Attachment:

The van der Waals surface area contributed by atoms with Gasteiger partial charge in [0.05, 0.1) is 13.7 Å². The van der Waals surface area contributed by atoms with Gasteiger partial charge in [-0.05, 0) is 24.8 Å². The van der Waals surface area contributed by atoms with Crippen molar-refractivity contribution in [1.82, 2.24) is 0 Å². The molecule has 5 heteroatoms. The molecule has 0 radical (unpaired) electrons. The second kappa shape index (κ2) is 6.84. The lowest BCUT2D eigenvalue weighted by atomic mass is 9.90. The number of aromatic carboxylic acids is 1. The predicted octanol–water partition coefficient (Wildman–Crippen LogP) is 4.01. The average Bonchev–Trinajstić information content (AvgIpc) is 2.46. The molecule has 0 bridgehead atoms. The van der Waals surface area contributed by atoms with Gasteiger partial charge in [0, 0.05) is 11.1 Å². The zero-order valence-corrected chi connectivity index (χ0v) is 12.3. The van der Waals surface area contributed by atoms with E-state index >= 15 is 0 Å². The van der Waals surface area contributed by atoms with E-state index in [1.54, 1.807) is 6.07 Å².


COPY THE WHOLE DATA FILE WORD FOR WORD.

The van der Waals surface area contributed by atoms with Gasteiger partial charge in [0.05, 0.1) is 13.7 Å². The van der Waals surface area contributed by atoms with Gasteiger partial charge in [-0.05, 0) is 24.8 Å². The van der Waals surface area contributed by atoms with Crippen molar-refractivity contribution in [1.82, 2.24) is 0 Å². The molecule has 5 heteroatoms. The molecule has 0 radical (unpaired) electrons. The second kappa shape index (κ2) is 6.84. The lowest BCUT2D eigenvalue weighted by atomic mass is 9.90. The number of aromatic carboxylic acids is 1. The predicted octanol–water partition coefficient (Wildman–Crippen LogP) is 4.01. The average Bonchev–Trinajstić information content (AvgIpc) is 2.46. The molecule has 0 bridgehead atoms. The van der Waals surface area contributed by atoms with Gasteiger partial charge in [0, 0.05) is 11.1 Å². The zero-order valence-corrected chi connectivity index (χ0v) is 12.3. The van der Waals surface area contributed by atoms with E-state index >= 15 is 0 Å². The van der Waals surface area contributed by atoms with E-state index in [1.54, 1.807) is 6.07 Å².